The US Court of Appeals for the Second Circuit [official website] on Thursday upheld [decision, PDF] a ten-year prison sentence for former civil rights lawyer Lynne Stewart [advocacy website; JURIST news archive] for her terrorism conviction. Stewart's sentence was increased [JURIST report] to ten years from 28 months last year after a federal judge found that she had shown no remorse for her crimes. In re-sentencing, the US District Judge cited statements she made after her first sentence, which he said demonstrated her remorselessness. Stewart argued that the court used her statements to increase her sentence, violating her First Amendment [text] right to free speech. In upholding the ten-year sentence, the court said that the sentencing judge had taken a number of factors into account, and that a statement demonstrating remorselessness is an acceptable factor to consider in sentencing. Judge Robert Sack said the sentence was not unreasonable given the seriousness of her crimes:
From the moment she committed the first act for which she was convicted, through her trial, sentencing, and appeals, Stewart has persisted in exhibiting what seems to be a stark inability to understand the seriousness of her crimes, the breadth and depth of the danger in which they placed the lives and safety of unknown innocents, and the extent to which they constituted an abuse of her trust and privilege as a member of the bar. We cannot agree with her that the sentence imposed on her was "shockingly high" so as to warrant a finding of substantive unreasonableness.Stewart's lawyers said they would appeal [AP report] the decision.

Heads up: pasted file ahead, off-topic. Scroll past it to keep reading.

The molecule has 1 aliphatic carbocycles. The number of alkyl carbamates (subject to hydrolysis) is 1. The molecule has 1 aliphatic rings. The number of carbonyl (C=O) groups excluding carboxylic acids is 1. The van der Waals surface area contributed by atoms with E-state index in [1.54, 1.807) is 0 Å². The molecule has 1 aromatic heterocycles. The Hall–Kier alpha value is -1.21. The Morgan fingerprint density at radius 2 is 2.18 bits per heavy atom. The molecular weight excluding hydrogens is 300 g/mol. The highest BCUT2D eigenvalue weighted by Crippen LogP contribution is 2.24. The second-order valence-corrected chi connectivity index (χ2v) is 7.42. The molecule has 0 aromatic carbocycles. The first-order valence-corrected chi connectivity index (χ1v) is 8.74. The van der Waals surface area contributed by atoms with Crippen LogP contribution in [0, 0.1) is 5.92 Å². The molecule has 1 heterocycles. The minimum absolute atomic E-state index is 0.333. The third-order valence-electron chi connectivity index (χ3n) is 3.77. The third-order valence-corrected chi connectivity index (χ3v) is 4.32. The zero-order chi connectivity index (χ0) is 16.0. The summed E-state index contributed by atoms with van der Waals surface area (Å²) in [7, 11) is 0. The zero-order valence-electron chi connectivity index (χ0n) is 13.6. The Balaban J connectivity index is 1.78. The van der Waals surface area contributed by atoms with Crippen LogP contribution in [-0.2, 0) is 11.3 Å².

Stewart was convicted by a jury in 2005 [JURIST report] on charges of conspiracy, giving material support to terrorists and defrauding the US government for smuggling messages from convicted terrorist Omar Abdel-Rahman [NNBD profile] to members of his militant Islamic Group [CNS backgrounder]. The Second Circuit affirmed [JURIST report] Stewart's conviction in 2009, but ordered the district court to reconsider her sentence, finding that the current 28-month sentence was "out of line with the extreme seriousness of her criminal conduct." As part of his conviction, Rahman is subject to Special Administrative Measures (SAMs), which limit his ability to communicate with individuals outside the prison. The court found that despite being a lawyer, Stewart was bound by the SAMs and knowingly and willfully lied about her intentions to comply. The court also found that Stewart provided and concealed material support to the conspiracy to murder persons in a foreign country. Federal prosecutors sought the maximum sentence [JURIST report] of 30 years, saying that Stewart's "egregious, flagrant abuse of her profession ... deserves to be severely punished." In 2007, Stewart was disbarred [JURIST report] in the state of New York after her voluntary resignation was rejected.